At 2.30 on the morning of the 24th, the troops advanced with the intention of taking the Kon-peh-tai fort and Makung (Bako) with a temporary company of mountain artillery under Captain Arai and the naval contingent with quick firing guns under Naval Lieutenant Tajima in the van. The night was very dark and the only available route was so frequently cut up with ditches running in every direction that progress was laboriously slow; only some two miles being made after three hours of painful tramping. By about 4 a.m., the Japanese force had all reached the rallying ground, and thirty minutes later, led by the 2nd Battalion of the 1st Regiment of reserves, were advancing towards the fort. The 5th Company, under the command of Captain Kinoshita, formed the advance guard, and a detachment of this company, under command of Lieutenant Ishii, were the first to engage the Chinese forces, 200 of whom had taken up a position outside the fort and appeared to dispute the advance of the Japanese. The engagement was very brief, the Chinese flying before the small number of determined Japanese. Meanwhile, the temporary battery of mountain artillery had been shelling the fort from a position too far distant to do much damage to the stronghold, but in a manner sufficiently effective to frighten out the garrison, who left in such haste that, thirty minutes after the first gun had been fired, the Japanese were in possession. Thus was the principal port captured in the Pescadores.

The naval contingent were also enabled to participate in the engagement, and with their two quick-firing guns did much execution. The 4th Company of the 1st Regiment of reserves and the naval contingent captured the village, after only a slight skirmish with the enemy. The place had been held by a garrison 500 strong. With the 2nd Company of the 1st Regiment of reserves leading the van, the Japanese forces now reassembled and advanced on the capital and principal city of the islands, Makung. No opposition was encountered on the way, with the exception of some ineffective firing from the Yui-wang island fort [漁翁島砲臺]; and upon reaching the city, the 1st Company stormed the Chinese infantry encampment, being followed soon after by the 2nd Company, which dashed through the gateway with the intention of dividing into three sections and attacking the enemy from different sides. But, to their amazement, their plans were found unnecessary, the garrison, with the exception of some thirty who did make a slight show of resistance, having fled. Some shots were fired at a few stragglers, and at 11.50 a.m. the occupation of the city was complete.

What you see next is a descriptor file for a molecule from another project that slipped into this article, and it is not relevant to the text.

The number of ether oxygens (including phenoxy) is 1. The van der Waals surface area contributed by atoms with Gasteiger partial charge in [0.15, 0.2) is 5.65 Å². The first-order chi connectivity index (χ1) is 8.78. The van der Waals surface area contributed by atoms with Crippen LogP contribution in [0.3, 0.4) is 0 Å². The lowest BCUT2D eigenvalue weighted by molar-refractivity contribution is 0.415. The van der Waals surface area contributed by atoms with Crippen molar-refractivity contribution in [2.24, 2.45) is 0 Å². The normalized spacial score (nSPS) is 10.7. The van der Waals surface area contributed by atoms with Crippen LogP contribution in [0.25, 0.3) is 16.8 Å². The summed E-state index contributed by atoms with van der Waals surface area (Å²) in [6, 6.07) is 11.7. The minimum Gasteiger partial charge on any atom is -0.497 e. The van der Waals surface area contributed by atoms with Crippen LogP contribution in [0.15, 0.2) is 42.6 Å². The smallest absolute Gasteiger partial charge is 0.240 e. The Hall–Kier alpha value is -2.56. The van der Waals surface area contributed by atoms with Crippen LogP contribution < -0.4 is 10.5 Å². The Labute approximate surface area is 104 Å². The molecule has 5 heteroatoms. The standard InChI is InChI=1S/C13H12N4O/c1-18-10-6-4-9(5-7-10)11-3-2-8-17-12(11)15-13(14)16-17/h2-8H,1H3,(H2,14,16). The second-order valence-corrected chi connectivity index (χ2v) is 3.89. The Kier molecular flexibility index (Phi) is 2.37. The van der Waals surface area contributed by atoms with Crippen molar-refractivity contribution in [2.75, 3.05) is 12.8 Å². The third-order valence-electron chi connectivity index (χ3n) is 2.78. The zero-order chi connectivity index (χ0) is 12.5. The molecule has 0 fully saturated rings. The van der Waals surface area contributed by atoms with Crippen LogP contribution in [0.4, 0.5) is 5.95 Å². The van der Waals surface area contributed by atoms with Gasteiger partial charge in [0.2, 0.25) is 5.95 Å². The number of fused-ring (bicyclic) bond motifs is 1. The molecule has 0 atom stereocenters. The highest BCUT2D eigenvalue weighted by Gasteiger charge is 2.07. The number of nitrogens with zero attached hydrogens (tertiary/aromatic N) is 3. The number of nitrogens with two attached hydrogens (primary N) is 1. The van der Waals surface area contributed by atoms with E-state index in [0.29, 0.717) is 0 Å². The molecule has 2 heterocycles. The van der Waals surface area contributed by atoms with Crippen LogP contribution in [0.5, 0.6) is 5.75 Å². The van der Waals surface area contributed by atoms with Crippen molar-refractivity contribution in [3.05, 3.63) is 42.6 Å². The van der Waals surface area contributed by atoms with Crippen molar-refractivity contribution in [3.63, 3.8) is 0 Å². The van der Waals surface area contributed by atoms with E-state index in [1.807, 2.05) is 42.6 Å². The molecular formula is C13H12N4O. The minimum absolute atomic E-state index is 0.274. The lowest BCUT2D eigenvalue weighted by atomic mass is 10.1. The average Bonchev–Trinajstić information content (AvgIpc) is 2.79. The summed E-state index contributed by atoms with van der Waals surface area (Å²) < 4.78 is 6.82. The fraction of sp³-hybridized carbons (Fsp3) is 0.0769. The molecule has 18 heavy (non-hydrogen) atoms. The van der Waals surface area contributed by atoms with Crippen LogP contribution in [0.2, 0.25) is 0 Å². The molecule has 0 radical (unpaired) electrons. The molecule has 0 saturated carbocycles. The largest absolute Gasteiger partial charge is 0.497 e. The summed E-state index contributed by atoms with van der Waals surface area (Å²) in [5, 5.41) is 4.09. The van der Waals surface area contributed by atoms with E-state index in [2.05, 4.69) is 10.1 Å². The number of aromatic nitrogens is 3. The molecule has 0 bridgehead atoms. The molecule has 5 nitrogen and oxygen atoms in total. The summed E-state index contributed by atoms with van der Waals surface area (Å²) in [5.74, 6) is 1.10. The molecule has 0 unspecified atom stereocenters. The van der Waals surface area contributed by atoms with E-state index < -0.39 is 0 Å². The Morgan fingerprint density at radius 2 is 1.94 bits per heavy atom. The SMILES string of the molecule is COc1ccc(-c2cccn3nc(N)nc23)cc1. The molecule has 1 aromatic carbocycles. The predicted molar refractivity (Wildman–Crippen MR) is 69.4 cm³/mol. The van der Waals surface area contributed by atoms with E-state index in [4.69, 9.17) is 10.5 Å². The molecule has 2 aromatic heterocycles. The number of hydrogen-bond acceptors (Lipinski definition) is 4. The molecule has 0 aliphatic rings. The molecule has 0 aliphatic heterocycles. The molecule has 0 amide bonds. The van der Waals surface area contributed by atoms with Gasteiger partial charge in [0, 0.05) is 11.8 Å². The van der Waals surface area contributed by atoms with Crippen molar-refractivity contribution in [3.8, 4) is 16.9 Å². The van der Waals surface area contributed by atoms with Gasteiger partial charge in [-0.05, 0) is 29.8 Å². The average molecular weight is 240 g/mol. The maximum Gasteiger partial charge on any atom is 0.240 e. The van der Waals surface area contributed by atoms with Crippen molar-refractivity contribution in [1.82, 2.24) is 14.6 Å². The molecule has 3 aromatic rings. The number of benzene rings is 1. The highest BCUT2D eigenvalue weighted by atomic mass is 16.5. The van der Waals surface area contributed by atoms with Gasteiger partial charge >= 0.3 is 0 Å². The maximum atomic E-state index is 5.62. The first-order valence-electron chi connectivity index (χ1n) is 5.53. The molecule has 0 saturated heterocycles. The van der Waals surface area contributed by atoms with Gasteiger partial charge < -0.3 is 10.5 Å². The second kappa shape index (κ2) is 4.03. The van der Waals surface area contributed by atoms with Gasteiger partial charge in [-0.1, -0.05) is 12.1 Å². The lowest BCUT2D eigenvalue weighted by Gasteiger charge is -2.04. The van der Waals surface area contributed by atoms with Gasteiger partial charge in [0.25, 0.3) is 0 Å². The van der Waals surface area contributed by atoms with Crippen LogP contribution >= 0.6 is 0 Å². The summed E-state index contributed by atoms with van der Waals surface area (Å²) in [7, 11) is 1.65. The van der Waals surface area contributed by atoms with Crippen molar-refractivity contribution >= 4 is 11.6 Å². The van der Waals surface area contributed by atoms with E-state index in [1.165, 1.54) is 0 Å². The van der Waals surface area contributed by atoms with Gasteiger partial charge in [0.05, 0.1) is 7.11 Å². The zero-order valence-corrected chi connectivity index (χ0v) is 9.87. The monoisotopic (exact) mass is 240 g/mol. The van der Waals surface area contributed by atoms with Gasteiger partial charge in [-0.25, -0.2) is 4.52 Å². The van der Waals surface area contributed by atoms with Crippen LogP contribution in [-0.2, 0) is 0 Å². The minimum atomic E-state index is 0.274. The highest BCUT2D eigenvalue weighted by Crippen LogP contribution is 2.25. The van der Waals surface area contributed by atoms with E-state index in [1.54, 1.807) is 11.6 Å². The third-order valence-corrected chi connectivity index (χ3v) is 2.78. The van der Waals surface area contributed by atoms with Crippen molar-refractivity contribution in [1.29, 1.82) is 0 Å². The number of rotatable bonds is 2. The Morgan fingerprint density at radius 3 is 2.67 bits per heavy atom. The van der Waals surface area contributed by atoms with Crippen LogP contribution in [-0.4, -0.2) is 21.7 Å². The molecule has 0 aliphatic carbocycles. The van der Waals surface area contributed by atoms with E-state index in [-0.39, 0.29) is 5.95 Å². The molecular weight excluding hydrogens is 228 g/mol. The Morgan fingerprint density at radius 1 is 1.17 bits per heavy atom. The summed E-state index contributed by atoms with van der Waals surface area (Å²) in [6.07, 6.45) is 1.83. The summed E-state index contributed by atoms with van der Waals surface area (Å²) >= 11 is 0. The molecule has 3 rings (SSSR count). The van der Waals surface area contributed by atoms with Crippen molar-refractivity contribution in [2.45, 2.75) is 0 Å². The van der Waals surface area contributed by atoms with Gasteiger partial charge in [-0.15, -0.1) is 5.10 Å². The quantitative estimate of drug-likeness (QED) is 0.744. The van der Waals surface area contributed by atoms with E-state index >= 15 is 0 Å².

Another engagement the same day resulted in the capture of the fort in the Yuan-ching peninsula [圓頂半島] by Commander Tanji with a naval force; about 500 of the enemy surrendering without making any resistance whatever. Two days later (March 26th), blue jackets occupied the Yui-wang island forts and found the place empty, the garrison having fled. Soon after the Japanese entered, a native presented himself, apparently on a very important mission, which proved to be the delivery of a letter stating that the Chinese commander and garrison wished to inform the Japanese that they surrendered the fort. Thus fell the key to Southern China.

The Chinese prisoners, with the exception of eight officers, were given their liberty. The spoils of the little campaign were considerable, including 18 cannon, 2,663 rifles, over a million rounds of ammunition, 797 casks, and 3,173 bags of powder, a thousand bags of rice, etc., etc. Rear-Admiral Tanaka occupied the post of first governor of the group, and a government office and military post offices were at once erected.

— James W. Davidson, The Island of Formosa, Past and Present, [2]


Japanese battle casualties were minimal. However, an outbreak of cholera shortly after the capture of the islands claimed the lives of more than 1,500 Japanese soldiers within a few days.[4][3]

See alsoEdit


  1. ^ Paine (2003), p. 264.
  2. ^ a b Davidson (1903), pp. 266–268.
  3. ^ a b Takekoshi (1907), p. 82.
  4. ^ Davidson (1903), p. 268.


  • Davidson, James W. (1903). The Island of Formosa, Past and Present: history, people, resources, and commercial prospects: tea, camphor, sugar, gold, coal, sulphur, economical plants, and other productions. London and New York: Macmillan. OCLC 1887893. OL 6931635M.
  • McAleavy, Henry (1968). Black Flags in Vietnam : The Story of a Chinese Intervention. London: Allen & Unwin. ISBN 978-0049510142.
  • Paine, S.C.M. (2003). The Sino-Japanese War of 1894–1895 : Perceptions, Power, and Primacy (Repr. ed.). New York: Cambridge University Press. ISBN 978-0521617451. OL 3254881W.
  • Takekoshi, Yosaburō (1907). Japanese rule in Formosa. London, New York, Bombay and Calcutta: Longmans, Green, and co. OCLC 753129. OL 6986981M.